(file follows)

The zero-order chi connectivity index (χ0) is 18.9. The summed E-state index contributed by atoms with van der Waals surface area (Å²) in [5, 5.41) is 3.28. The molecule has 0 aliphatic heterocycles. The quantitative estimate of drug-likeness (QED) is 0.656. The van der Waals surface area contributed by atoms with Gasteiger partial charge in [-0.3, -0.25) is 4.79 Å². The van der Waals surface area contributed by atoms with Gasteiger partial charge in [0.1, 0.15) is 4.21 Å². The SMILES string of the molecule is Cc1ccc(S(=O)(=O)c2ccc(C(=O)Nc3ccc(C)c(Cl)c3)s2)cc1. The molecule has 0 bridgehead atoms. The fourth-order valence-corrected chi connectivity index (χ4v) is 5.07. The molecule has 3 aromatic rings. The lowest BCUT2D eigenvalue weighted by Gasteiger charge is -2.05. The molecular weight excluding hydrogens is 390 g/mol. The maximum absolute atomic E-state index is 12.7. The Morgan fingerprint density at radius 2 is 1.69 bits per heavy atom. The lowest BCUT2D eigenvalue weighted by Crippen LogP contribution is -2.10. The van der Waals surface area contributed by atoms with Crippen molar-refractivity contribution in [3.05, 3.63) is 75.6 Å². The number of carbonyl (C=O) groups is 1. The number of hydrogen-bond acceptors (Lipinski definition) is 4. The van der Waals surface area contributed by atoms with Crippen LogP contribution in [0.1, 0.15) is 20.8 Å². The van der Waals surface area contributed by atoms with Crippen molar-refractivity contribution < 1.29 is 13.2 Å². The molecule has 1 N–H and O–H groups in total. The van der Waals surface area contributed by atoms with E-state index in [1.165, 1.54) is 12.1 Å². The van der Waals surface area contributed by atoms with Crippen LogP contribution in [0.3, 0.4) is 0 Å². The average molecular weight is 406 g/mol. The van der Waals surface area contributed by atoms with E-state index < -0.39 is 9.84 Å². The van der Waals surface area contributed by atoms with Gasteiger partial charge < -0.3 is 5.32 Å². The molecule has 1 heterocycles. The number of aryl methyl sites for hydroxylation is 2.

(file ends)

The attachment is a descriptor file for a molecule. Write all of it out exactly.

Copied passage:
The zero-order chi connectivity index (χ0) is 18.9. The summed E-state index contributed by atoms with van der Waals surface area (Å²) in [5, 5.41) is 3.28. The molecule has 0 aliphatic heterocycles. The quantitative estimate of drug-likeness (QED) is 0.656. The van der Waals surface area contributed by atoms with Gasteiger partial charge in [-0.3, -0.25) is 4.79 Å². The van der Waals surface area contributed by atoms with Gasteiger partial charge in [0.1, 0.15) is 4.21 Å². The SMILES string of the molecule is Cc1ccc(S(=O)(=O)c2ccc(C(=O)Nc3ccc(C)c(Cl)c3)s2)cc1. The molecule has 0 bridgehead atoms. The fourth-order valence-corrected chi connectivity index (χ4v) is 5.07. The molecule has 3 aromatic rings. The lowest BCUT2D eigenvalue weighted by Gasteiger charge is -2.05. The molecular weight excluding hydrogens is 390 g/mol. The maximum absolute atomic E-state index is 12.7. The Morgan fingerprint density at radius 2 is 1.69 bits per heavy atom. The lowest BCUT2D eigenvalue weighted by Crippen LogP contribution is -2.10. The van der Waals surface area contributed by atoms with Crippen molar-refractivity contribution in [3.05, 3.63) is 75.6 Å². The number of carbonyl (C=O) groups is 1. The number of hydrogen-bond acceptors (Lipinski definition) is 4. The van der Waals surface area contributed by atoms with Crippen LogP contribution in [0.1, 0.15) is 20.8 Å². The van der Waals surface area contributed by atoms with Crippen molar-refractivity contribution < 1.29 is 13.2 Å². The molecule has 1 N–H and O–H groups in total. The van der Waals surface area contributed by atoms with E-state index in [1.165, 1.54) is 12.1 Å². The van der Waals surface area contributed by atoms with Crippen LogP contribution in [0.3, 0.4) is 0 Å². The average molecular weight is 406 g/mol. The van der Waals surface area contributed by atoms with E-state index < -0.39 is 9.84 Å². The van der Waals surface area contributed by atoms with Gasteiger partial charge < -0.3 is 5.32 Å². The molecule has 1 heterocycles. The number of aryl methyl sites for hydroxylation is 2.